At its core, postmodernism rejected what it calls metanarratives—broad, cohesive explanations of the world and society. It rejected Christianity and Marxism. It also rejected science, reason, and the pillars of post-Enlightenment Western Democracy. Postmodern ideas have shaped what has since mostly been called Theory


In the 1990s, highly politicized Theories developed from applied postmodernism. Thus, Theory is actionable - or radicalized - postmodernism. It defines not what is, but what ought to be.

All kinds of Theories sprouted up, including critical race, queer, postcolonial, gender, and even fat. Each of these Theories is discussed in the book its own chapter.

Each Theory focus on dismantling hierarchies and reconstructing society in an image aligned with "Social Justice," where power balances and prejudices are eradicated. These Theories are not innocuous philosophizing. Rather, as the authors note:

… postcolonial Theory is of considerable real-world concern and poses threats to society that the original postmodernism did not. The drives to decolonize everything from hair to English literature curricula, to tear down paintings and smash statues, and to erase history while opening up revisionist discussions of it, are particularly alarming.

Similarly, when sex, gender, and sexuality are treated as social constructs, whether true or not, they become easier to politicize and use as tools of social change. In other words, Theory is a modern means to deconstruct stable Western society.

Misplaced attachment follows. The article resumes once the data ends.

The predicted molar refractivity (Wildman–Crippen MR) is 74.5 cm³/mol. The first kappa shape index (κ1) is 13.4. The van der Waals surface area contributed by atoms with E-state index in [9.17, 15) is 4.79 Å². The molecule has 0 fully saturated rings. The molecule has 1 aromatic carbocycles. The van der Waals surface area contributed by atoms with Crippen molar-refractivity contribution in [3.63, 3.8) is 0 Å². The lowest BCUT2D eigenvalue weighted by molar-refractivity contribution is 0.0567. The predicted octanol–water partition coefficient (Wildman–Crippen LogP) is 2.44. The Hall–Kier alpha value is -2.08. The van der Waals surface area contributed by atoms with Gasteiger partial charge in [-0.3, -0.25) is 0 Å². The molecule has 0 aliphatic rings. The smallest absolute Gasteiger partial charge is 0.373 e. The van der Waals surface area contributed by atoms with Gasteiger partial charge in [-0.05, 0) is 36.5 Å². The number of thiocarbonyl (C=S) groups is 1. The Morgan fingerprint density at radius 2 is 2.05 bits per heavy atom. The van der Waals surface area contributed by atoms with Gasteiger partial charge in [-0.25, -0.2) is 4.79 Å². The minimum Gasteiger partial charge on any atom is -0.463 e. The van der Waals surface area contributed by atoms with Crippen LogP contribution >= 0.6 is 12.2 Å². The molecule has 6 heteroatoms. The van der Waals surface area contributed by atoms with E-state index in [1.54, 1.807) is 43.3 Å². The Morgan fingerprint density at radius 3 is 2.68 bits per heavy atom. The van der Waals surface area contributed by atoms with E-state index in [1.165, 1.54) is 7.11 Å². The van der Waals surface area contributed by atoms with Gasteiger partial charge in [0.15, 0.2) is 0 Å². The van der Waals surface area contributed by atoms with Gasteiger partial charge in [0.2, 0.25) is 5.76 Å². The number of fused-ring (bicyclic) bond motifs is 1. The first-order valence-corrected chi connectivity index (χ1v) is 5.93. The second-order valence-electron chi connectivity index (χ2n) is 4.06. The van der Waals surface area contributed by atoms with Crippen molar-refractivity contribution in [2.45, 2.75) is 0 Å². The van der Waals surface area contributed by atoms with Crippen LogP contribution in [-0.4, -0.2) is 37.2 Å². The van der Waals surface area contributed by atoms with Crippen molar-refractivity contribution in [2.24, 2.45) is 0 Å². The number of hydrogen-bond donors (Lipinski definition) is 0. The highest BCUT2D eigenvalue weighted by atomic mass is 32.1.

Critical Theory

So what is Critical Theory? The authors state that:

A Critical Theory is chiefly concerned with revealing hidden biases and underexamined assumptions, usually by pointing out what have been termed “problematics,” which are ways in which society and the systems that it operates upon are going wrong.

From its original conception, a Critical Theory was to be set aside from a traditional theory, which seeks to understand and explain phenomena in terms of what it is and how it works, including social phenomena. A critical theory, by contrast, must satisfy all of three criteria. First, it must arise from a “normative” vision, which is to say a set of moral views about how society ought to be, and this moral vision should both inform the theory and serve as a goal for a new society. Second, it must explain what is wrong with society or its current systems, usually in terms of “problematics,” which are shortcomings in the system or ways in which it fails to accord with or generate the normative moral view of the theory. Third, it must be actionable by social activists who wish to use it to change society.

Those who subscribe to Critical Theory see the world in terms of power structures. The authors point out that: "A critical theory is chiefly concerned with revealing hidden biases and underexamined assumptions."

Critical race Theory

Critical race Theory developed in the 1970s as an American phenomenon. It is a subset of Critical Theory (or of Theory in general) that refers not to demonstrable prejudice based on race, but rather a pervasive racial bias that permeates society yet is invisible to all who have not been trained in critical methods so as to see it - that is, the "woke."